Normally, I’d toss off the talk and move along, but Rose was in negotiations with the guy already over a price, for something, of which I only learned after looking down at his business card: he was a motorbike taxi.

At first, I thought it was crazy. But then, after the three of us each took off on the back of a bike, I realized it was crazy.


And, a ton of fun.

We zinged through the streets, now looking at them from the other side, missing pedestrians by inches, and vendors by less while merging through every intersection with one horn on the thumb blasting our presence to everyone driving near us.

Traffic felt like being in the middle of a school of fish – there were no straight lines of bikes or cars in designated lanes, instead, they just floated around, moving in and out to jostle for position, even if it was only two feet:


En route we stopped at the city’s oldest university: The Temple of Literature, which is dedicated to the study of Confucianism, represented by these tortoises: each with a Confucian saying, such as: “When the temperature gets too hot. Get on the back of a bike and ride.”


Wise man: moving through the streets on a bike is a good way to have a constant flow of air on your face.

Afterwards we paid adieu to our hogs and bikers:


And greeted the next member of Team Canada: Matt (or Matty) who would also be with us for the next two weeks:


(This is the first photo I have of  him – an action shot, which provides a bit of foreshadowing into our Hanoi evening).

That night, Rose arranged a food tour of Hanoi with some local university students who offer their know-how and guidance around menus and parts of the city, in exchange for the chance to speak English.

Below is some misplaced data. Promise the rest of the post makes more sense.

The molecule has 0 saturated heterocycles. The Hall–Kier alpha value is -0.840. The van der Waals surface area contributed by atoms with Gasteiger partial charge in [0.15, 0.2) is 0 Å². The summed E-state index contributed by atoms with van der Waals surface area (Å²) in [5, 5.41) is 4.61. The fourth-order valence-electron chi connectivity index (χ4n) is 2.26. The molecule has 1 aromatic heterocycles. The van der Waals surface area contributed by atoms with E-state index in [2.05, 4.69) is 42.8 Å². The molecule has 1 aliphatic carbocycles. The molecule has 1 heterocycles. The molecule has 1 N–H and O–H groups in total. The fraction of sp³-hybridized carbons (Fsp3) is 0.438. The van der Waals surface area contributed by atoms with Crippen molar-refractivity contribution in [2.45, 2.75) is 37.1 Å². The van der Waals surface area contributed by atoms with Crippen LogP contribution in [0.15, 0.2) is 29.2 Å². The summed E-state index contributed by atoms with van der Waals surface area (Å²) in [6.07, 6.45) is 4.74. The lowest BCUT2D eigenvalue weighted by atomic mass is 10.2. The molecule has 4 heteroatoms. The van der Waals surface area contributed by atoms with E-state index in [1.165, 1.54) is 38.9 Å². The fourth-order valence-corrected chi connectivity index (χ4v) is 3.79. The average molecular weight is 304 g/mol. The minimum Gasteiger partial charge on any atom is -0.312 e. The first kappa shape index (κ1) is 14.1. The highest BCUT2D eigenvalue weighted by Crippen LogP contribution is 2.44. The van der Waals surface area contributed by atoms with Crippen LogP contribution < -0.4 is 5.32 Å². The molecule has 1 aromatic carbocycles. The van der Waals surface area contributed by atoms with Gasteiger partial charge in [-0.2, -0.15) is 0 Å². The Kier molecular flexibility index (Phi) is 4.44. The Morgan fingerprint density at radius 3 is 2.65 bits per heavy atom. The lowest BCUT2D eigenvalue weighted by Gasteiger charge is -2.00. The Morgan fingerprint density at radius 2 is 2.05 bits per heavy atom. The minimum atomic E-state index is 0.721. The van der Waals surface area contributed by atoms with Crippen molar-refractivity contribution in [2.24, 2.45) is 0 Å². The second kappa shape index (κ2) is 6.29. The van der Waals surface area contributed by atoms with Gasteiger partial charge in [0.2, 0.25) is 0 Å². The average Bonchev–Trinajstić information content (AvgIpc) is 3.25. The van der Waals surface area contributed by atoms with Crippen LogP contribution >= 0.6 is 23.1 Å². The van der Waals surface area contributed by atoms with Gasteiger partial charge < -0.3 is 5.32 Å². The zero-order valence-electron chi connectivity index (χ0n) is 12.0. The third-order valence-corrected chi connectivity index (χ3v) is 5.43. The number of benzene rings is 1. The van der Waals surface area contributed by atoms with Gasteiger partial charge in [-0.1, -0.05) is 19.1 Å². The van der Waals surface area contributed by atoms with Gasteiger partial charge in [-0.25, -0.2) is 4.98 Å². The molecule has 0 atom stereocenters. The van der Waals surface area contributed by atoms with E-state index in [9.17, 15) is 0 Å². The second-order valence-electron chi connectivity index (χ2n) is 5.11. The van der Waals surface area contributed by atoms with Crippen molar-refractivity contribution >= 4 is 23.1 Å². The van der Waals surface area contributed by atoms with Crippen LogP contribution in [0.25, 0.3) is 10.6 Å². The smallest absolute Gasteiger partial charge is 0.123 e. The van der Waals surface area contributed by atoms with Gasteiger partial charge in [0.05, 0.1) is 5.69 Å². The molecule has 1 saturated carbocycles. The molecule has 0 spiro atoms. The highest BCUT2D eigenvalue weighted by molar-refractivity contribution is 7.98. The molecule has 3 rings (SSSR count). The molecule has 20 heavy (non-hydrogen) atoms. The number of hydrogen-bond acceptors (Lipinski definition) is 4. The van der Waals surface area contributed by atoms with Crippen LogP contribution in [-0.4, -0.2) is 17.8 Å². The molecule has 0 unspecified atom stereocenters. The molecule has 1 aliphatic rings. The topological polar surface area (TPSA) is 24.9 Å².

We headed out with another backpacking duo who Rose and I met at the airport, shared a taxi with and invited to join us on our gluttons tour.

First stop: Pho.

And, the first morsel of knowledge – we learned that Pho – rice noodle in broth, traditionally with beef – originated in Hanoi, and the two girls brought us to what they considered, the best version in the city, which I was suspicious of at first, because it was a restaurant.

I thought the best Pho would surely be from a sidewalk vendor. Regardless, it tasted really, really good, and became the foundation for the rest of our night.

With guides in tow, they led us through block after block jammed streets, a night market here, a packed sidewalk restaurant there, and navigated us through the standard traffic wall of a million bikes by raising their hand, like Iron Man (but sadly no laser blasts), to tell people to step tha F**k back.


A kind, and bold gesture, which sort of worked. By final count, as many people blew by her hand as stopped, but at least it reduced the volume of bikes we had to sidestep.

However, all of this was leading to the main evening’s event – the Beer corner. The same neighbourhood Rose and I found ourselves upside down in the previous night.

Amazingly, the crowds were even more insane. All eight of us managed to squish into a tiny spot in the middle of a big crowd, sitting on the beer corner’s best stools, which were only tall enough to milk a cow.



Then our guides advised us on some things to eat, like this:


And, also that animal’s colon: chicken gizzard. Surprisingly, the gizzard wasn’t that bad, and went well with beer.

As we ate and drank ourselves full, we watched the scene in front of us as cops would shut down a line of chairs at the front of each restaurant that pushed too far out into the road. But as soon as the cops had gone down the road far enough to bother someone else, that restaurant re-opened the line of chairs to more people.


The scenario repeated itself a few times at different spots. It was pretty funny to watch.

I’d said earlier that day, I couldn’t imagine how difficult it would be to walk drunk through the streets of Hanoi. Thankfully, I didn’t get to find out. But I did find a slight buzz made all the coming and going traffic, shouts from vendors, and honking horns sound a lot more musical.

Next stop, UNESCO world heritage site: Halong Bay for a three day, two night boat cruise through limestone hills.